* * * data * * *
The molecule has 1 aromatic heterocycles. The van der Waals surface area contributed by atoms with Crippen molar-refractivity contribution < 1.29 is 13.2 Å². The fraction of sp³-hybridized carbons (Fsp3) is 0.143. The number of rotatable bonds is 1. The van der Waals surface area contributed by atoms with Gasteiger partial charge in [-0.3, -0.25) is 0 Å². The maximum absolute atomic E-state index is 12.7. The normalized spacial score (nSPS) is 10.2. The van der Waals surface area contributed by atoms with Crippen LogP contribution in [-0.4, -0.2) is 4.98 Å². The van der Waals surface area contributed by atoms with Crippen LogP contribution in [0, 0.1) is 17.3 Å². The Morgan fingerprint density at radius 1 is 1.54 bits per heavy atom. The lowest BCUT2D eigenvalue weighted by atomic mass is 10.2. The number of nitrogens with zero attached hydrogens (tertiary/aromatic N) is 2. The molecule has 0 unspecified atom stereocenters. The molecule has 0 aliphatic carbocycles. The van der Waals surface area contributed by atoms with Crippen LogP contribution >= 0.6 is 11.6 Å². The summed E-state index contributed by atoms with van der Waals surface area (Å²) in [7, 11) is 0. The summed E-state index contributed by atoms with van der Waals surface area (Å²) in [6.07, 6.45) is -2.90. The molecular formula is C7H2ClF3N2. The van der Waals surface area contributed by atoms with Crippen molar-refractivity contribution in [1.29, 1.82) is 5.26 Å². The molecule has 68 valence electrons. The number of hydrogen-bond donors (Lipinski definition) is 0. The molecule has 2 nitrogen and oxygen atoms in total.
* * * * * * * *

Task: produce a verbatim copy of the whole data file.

The molecule has 1 aromatic heterocycles. The van der Waals surface area contributed by atoms with Crippen molar-refractivity contribution < 1.29 is 13.2 Å². The fraction of sp³-hybridized carbons (Fsp3) is 0.143. The number of rotatable bonds is 1. The van der Waals surface area contributed by atoms with Gasteiger partial charge in [-0.3, -0.25) is 0 Å². The maximum absolute atomic E-state index is 12.7. The normalized spacial score (nSPS) is 10.2. The van der Waals surface area contributed by atoms with Crippen LogP contribution in [-0.4, -0.2) is 4.98 Å². The van der Waals surface area contributed by atoms with Crippen LogP contribution in [0, 0.1) is 17.3 Å². The Morgan fingerprint density at radius 1 is 1.54 bits per heavy atom. The lowest BCUT2D eigenvalue weighted by atomic mass is 10.2. The number of nitrogens with zero attached hydrogens (tertiary/aromatic N) is 2. The molecule has 0 unspecified atom stereocenters. The molecule has 0 aliphatic carbocycles. The van der Waals surface area contributed by atoms with Crippen LogP contribution >= 0.6 is 11.6 Å². The summed E-state index contributed by atoms with van der Waals surface area (Å²) in [7, 11) is 0. The summed E-state index contributed by atoms with van der Waals surface area (Å²) in [6.07, 6.45) is -2.90. The molecular formula is C7H2ClF3N2. The van der Waals surface area contributed by atoms with Crippen molar-refractivity contribution in [1.29, 1.82) is 5.26 Å². The molecule has 68 valence electrons. The number of hydrogen-bond donors (Lipinski definition) is 0. The molecule has 2 nitrogen and oxygen atoms in total.